Shimon Peres suffers severe stroke
Son of former president Peres: We remain optimistic and hoping for the best
Former president Shimon Peres was in critical condition and fighting for his life at Sheba Medical Center in Tel Hashomer after suffering a severe stroke Tuesday night.
The veteran 93-year-old politician had just last week undergone placement of a cardiac pacemaker at the hospital and was discharged in good condition. He returned to the hospital for a checkup, but suddenly suffered a stroke.
Peres had complained of chest pains and had difficulty breathing. His personal physician is also his son-in-law, Prof. Rafi Walden, who is a leading surgeon and deputy director of Sheba. After hearing of his complaints, he took him to the hospital for tests.
It was learned late on Tuesday that he suffered from a hemorrhagic stroke, which occurs when a weakened blood vessel ruptures (usually caused by uncontrolled hypertension).
It is also unknown whether there was any connection between the insertion of the pacemaker – to ensure a regular heartbeat – and the stroke.
Sheba director-general Prof. Yitzhak Kreiss said that Peres, in the intensive care unit, has suffered “lots of bleeding.”
An interdisciplinary team of Sheba’s best doctors are taking care of him, said, Kreiss.
The hemorrhagic strike is the same kind that put into a coma and eventually killed former prime minister Ariel Sharon.
Shortly after, Peres’ son Hemi asked people to pray for his father as he spoke to reporters outside the hospital.
“These have not been easy hours for my family and I. We have received many messages from people in Israel and abroad, who have enveloped us with warmth and love.”
He added: “Nothing is more precious to my father than the nation of Israel and its people. My father is a special person. I am remaining optimistic. I am praying and hoping for the best.”
Prime Minister Benjamin Netanyahu wrote on Twitter that he and the entire people of Israel love him and hope he has a complete recovery.
Opposition leader Isaac Herzog wrote on Twitter that he hopes Peres heals quickly. He said he hopes Peres will soon “resume making his clear, smart and enlightened voice heard.”
President Reuven Rivlin said: “I am following with concern the updates from the hospital, and pray together with the entire people for my friend Shimon’s recovery.”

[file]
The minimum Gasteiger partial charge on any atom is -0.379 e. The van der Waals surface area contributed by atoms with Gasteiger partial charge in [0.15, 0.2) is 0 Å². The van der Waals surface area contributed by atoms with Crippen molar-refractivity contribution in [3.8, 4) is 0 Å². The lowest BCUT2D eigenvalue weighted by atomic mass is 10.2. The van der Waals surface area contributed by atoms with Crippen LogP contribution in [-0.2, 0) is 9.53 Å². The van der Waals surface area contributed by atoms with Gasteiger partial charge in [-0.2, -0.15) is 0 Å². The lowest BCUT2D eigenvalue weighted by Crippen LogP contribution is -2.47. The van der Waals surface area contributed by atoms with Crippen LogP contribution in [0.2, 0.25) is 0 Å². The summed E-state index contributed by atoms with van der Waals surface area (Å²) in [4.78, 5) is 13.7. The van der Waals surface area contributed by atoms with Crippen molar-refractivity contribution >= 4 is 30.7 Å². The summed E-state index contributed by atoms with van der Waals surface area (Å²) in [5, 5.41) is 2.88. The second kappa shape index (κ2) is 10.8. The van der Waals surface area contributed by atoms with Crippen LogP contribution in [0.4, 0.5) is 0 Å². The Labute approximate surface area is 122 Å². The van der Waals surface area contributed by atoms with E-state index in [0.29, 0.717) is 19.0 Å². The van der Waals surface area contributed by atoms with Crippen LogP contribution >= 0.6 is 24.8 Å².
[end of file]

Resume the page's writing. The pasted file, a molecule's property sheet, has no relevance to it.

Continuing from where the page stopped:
News of his falling ill aroused much concern, with calls from all over the country and the world. Initially, the office of the ninth president said Peres was “conscious and in stable condition, but suddenly, his condition took a turn for the worse. It was announced that he was put under sedation to ease the continued treatment, and was connected to a respirator.
He was then taken for a computerized tomography (CT) scan of the brain for a “complete and accurate assessment of his condition,” the spokeswoman of his office said.
The longest serving of all of Israel’s public servants, Peres completed his seven-year term of office as president of the State of Israel just two weeks shy of his 91st birthday.
Born in Wiszniewo, Poland, he was one of the founders of the Labor-Zionist Youth Movement and a member of the Hagana during the prestate period. He became director- general of the Defense Ministry at age 29 and was a member of the Knesset from 1959 to 2007.
He served in different political parties, namely Mapai, Rafi, the Alignment, Labor and Kadima.
Peres spent a long period as Labor Party chairman, and held a string of government roles including two non-consecutive stints as prime minister, and over the years he was minister of Immigrant Absorption, Transportation, Information, Defense, Communications, (or Posts and Telegraphs as it was known then), Internal Affairs, Religious Affairs, Foreign Affairs, Finance and Regional Cooperation.
He served in some of these positions more than once.